By Phil Hill
Within higher education, we tend to talk about LMS solutions based on an institutional perspective – which systems can serve as the official LMS for an entire institution. While this view is important and forms the basis for my LMS graphics, the emergence of new educational delivery models has led to the development of some interesting program-specific LMS models. One example that I have already written about is 2U’s platform (built on top of Moodle and Adobe Connect) for their specific Online Service Provider (OSP) business.
One educational model that is becoming more and more important is competency-based education (CBE). One of the challenges for this model is that the traditional LMS – based on a traditional model using grades, seat time and synchronous cohort of students – is not easily adapted to serve CBE needs. As described in this CBE primer:
OBE [Outcome-based education] can be implemented in various modalities, including face-to-face, online and hybrid models.
Competency-based education (CBE) is a narrower concept, a subset or instance of OBE, where the outcomes are more closely tied to job skills or employment needs, and the methods are typically self-paced. Again based on the Malan article, the six critical components of CBE are as follows:
- Explicit learning outcomes with respect to the required skills and concomitant proficiency (standards for assessment)
- A flexible time frame to master these skills
- A variety of instructional activities to facilitate learning
- Criterion-referenced testing of the required outcomes
- Certification based on demonstrated learning outcomes
- Adaptable programs to ensure optimum learner guidance
Enter Helix (again)
In 2008 Altius Education, started by Paul Freedman, worked with Tiffin University to create a new entity called Ivy Bridge College. The goal of Ivy Bridge was to help students get associate degrees and then transfer to a four-year program. Altius developed the Helix LMS specifically for this mission. All was fine until the regional accrediting agency shut down Ivy Bridge with only three months notice.
The end result was that Altius sold the LMS and much of the engineering team to Datamark in 2013. Datamark is an educational services firm with a focus on leveraging data. With the acquisition of the Helix technology, Datamark could expand into the teaching and learning process, leading them to rebrand as Helix Education – a sign of the centrality of the LMS to the company’s strategy. Think of Helix Education now as an OSP (a la carte services that don’t require tuition revenue sharing) with an emphasis on CBE programs.
I asked the Helix team to give me a demo of their tool, with permission to do screen grabs, to get a better sense of the system design and inter-relationship with CBE. The goal is to understand some of the nuances brought about by a CBE design focus, based on 3 of the 6 components from SPT Malan. I am not trying to judge better or worse in terms of LMS design but rather to get a better visualization of the implications of CBE.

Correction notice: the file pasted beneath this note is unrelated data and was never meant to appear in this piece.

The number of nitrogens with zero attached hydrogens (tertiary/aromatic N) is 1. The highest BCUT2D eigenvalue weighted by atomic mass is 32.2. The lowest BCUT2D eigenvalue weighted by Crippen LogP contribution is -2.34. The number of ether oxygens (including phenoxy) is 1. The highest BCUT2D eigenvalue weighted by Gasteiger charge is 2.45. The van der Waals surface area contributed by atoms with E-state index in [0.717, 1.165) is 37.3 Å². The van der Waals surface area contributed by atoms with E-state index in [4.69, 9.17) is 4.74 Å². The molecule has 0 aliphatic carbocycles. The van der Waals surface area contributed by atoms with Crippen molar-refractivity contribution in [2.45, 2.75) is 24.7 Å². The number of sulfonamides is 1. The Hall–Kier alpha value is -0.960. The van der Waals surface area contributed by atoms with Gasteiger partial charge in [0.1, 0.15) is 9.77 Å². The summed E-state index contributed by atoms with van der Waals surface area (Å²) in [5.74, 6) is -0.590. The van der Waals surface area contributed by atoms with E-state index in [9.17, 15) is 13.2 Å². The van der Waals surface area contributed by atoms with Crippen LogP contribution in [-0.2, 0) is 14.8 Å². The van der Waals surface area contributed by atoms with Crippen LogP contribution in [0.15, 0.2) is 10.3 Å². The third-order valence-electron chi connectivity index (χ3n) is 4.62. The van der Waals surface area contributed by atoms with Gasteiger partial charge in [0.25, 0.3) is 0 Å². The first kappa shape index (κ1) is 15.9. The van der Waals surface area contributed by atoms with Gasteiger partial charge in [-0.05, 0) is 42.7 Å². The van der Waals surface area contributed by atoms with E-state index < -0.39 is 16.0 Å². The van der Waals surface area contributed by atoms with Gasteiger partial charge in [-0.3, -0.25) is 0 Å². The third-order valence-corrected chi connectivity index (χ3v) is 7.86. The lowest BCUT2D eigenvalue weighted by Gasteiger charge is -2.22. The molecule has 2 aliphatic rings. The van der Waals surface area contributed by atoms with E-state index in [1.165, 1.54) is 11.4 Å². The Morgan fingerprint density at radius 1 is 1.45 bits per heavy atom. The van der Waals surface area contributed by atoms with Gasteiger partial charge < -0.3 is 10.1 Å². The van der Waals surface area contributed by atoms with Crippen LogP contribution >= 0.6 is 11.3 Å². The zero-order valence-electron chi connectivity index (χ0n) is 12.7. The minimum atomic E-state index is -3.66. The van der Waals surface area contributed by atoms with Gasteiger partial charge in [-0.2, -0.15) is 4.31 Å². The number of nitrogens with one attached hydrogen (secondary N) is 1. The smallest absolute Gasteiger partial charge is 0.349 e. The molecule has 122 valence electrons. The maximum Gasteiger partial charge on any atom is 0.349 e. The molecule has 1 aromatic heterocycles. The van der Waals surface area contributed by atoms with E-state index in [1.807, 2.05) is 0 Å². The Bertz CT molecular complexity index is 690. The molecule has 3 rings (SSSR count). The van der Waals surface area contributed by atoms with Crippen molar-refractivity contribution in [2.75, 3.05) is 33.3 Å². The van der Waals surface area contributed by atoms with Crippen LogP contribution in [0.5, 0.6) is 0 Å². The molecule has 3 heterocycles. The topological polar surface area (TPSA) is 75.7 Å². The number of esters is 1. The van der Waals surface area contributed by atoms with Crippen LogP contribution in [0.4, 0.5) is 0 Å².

First – the main page:
1) Explicit Learning Outcomes
The learning outcomes are embedded throughout the course, including the ability to allow a pretest and determine the starting set of competencies.
From a faculty and / or course designer standpoint, there is also a view to determine the coverage of competencies within the course.
2) Flexible Time Frame
The system gives estimates of the time required for most tasks and allows the student to choose their own course plan. The “schedule” then adjusts based on the course plan.
Because the course is essentially self-paced, Helix adds some features to allow peer assessment and discussions, often in an asynchronous manner (based on current and past discussions of students at the same point in the course, but allowing real-time faculty interaction).
Students can ‘like’ and choose to ‘follow’ different discussions. I asked if students can ‘follow’ other students, and the answer was no (but possible in roadmap).
6) Adaptable Programs / Learner Guidance
This one was interesting, as Helix allows students to select different levels of guidance – hints, examples, step-by-step, etc.
- I am doing some research to see if I can get other examples from CBE programs, but there seems to be movement of newer educational models, including CBE, becoming more likely to develop program-specific LMS solutions.
- While the Helix team stated that the assessments (formative and summative) can be set up with essays or other non-multiple-choice formats, the overall view of this platform gives a good view of the fairly prescriptive, objectivist nature of CBE.
- Helix stated several times during the demo that the LMS could be applied to non-CBE programs, but my focus was on the CBE nature of the system.
- Helix is building up its management team, including several key hires with a background at eCollege (acquired by Pearon in 2007), Western Governors University and DeVry University.
- Finally, this feature is not CBE-based, but I do like the ability for students to provide feedback on lessons within the course itself.
- More on that sad tale in this post as well as this Chronicle article. [↩]
- See Tony Bates article for more on this topic. [↩]